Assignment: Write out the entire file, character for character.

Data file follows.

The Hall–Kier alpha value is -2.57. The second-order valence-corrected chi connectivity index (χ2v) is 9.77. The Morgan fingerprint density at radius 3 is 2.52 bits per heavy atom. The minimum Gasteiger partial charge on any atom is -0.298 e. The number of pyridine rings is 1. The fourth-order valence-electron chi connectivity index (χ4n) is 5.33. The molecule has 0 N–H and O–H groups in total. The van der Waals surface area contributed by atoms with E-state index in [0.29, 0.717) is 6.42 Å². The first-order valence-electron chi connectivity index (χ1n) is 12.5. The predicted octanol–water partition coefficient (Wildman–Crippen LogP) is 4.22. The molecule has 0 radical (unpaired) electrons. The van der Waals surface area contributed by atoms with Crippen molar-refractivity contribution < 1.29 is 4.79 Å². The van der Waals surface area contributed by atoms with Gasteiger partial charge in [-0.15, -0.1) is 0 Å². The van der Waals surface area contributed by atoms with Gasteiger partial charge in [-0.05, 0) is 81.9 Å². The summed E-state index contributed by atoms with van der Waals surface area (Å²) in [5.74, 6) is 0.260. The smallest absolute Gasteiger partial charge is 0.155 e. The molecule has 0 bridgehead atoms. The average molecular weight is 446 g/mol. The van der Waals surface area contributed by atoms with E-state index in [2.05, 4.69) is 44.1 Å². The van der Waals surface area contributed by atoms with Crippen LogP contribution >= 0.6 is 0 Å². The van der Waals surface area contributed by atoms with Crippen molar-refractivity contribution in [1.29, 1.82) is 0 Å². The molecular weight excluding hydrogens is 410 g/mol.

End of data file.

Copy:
The Hall–Kier alpha value is -2.57. The second-order valence-corrected chi connectivity index (χ2v) is 9.77. The Morgan fingerprint density at radius 3 is 2.52 bits per heavy atom. The minimum Gasteiger partial charge on any atom is -0.298 e. The number of pyridine rings is 1. The fourth-order valence-electron chi connectivity index (χ4n) is 5.33. The molecule has 0 N–H and O–H groups in total. The van der Waals surface area contributed by atoms with E-state index in [0.29, 0.717) is 6.42 Å². The first-order valence-electron chi connectivity index (χ1n) is 12.5. The predicted octanol–water partition coefficient (Wildman–Crippen LogP) is 4.22. The molecule has 0 radical (unpaired) electrons. The van der Waals surface area contributed by atoms with Crippen molar-refractivity contribution < 1.29 is 4.79 Å². The van der Waals surface area contributed by atoms with Gasteiger partial charge in [-0.15, -0.1) is 0 Å². The van der Waals surface area contributed by atoms with Gasteiger partial charge in [-0.05, 0) is 81.9 Å². The summed E-state index contributed by atoms with van der Waals surface area (Å²) in [5.74, 6) is 0.260. The smallest absolute Gasteiger partial charge is 0.155 e. The molecule has 0 bridgehead atoms. The average molecular weight is 446 g/mol. The van der Waals surface area contributed by atoms with E-state index in [2.05, 4.69) is 44.1 Å². The van der Waals surface area contributed by atoms with Crippen LogP contribution >= 0.6 is 0 Å². The van der Waals surface area contributed by atoms with Crippen molar-refractivity contribution in [1.29, 1.82) is 0 Å². The molecular weight excluding hydrogens is 410 g/mol.